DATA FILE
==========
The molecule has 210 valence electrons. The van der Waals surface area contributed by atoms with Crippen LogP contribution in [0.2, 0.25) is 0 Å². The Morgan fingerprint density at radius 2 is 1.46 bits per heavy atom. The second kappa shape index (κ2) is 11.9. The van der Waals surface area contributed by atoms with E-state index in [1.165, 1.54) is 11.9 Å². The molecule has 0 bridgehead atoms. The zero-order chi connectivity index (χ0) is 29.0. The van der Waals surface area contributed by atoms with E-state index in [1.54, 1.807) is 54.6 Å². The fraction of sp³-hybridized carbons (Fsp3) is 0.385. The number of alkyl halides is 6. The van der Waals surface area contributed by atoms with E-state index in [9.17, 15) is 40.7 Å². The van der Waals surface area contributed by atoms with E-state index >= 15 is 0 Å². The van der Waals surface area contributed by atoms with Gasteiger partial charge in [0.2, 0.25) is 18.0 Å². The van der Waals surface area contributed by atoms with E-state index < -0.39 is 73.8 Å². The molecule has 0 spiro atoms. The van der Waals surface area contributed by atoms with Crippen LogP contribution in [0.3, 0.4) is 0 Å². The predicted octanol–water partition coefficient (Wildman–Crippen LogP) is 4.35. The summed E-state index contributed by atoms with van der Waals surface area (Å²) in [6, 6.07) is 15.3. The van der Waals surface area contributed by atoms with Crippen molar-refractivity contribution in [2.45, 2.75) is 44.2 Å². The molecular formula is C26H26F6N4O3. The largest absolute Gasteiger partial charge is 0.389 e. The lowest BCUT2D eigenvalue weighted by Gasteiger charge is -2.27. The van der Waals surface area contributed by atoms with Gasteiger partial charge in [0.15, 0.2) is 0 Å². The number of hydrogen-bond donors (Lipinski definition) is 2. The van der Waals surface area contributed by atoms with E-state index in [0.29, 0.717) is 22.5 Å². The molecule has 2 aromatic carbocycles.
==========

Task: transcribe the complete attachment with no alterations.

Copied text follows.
The molecule has 210 valence electrons. The van der Waals surface area contributed by atoms with Crippen LogP contribution in [0.2, 0.25) is 0 Å². The Morgan fingerprint density at radius 2 is 1.46 bits per heavy atom. The second kappa shape index (κ2) is 11.9. The van der Waals surface area contributed by atoms with E-state index in [1.165, 1.54) is 11.9 Å². The molecule has 0 bridgehead atoms. The zero-order chi connectivity index (χ0) is 29.0. The van der Waals surface area contributed by atoms with E-state index in [1.54, 1.807) is 54.6 Å². The fraction of sp³-hybridized carbons (Fsp3) is 0.385. The number of alkyl halides is 6. The van der Waals surface area contributed by atoms with E-state index in [9.17, 15) is 40.7 Å². The van der Waals surface area contributed by atoms with E-state index >= 15 is 0 Å². The van der Waals surface area contributed by atoms with Gasteiger partial charge in [0.2, 0.25) is 18.0 Å². The van der Waals surface area contributed by atoms with E-state index < -0.39 is 73.8 Å². The molecule has 0 spiro atoms. The van der Waals surface area contributed by atoms with Crippen LogP contribution in [0.3, 0.4) is 0 Å². The predicted octanol–water partition coefficient (Wildman–Crippen LogP) is 4.35. The summed E-state index contributed by atoms with van der Waals surface area (Å²) in [6, 6.07) is 15.3. The van der Waals surface area contributed by atoms with Crippen molar-refractivity contribution in [2.45, 2.75) is 44.2 Å². The molecular formula is C26H26F6N4O3. The largest absolute Gasteiger partial charge is 0.389 e. The lowest BCUT2D eigenvalue weighted by Gasteiger charge is -2.27. The van der Waals surface area contributed by atoms with Gasteiger partial charge in [0.15, 0.2) is 0 Å². The number of hydrogen-bond donors (Lipinski definition) is 2. The van der Waals surface area contributed by atoms with E-state index in [0.29, 0.717) is 22.5 Å². The molecule has 2 aromatic carbocycles.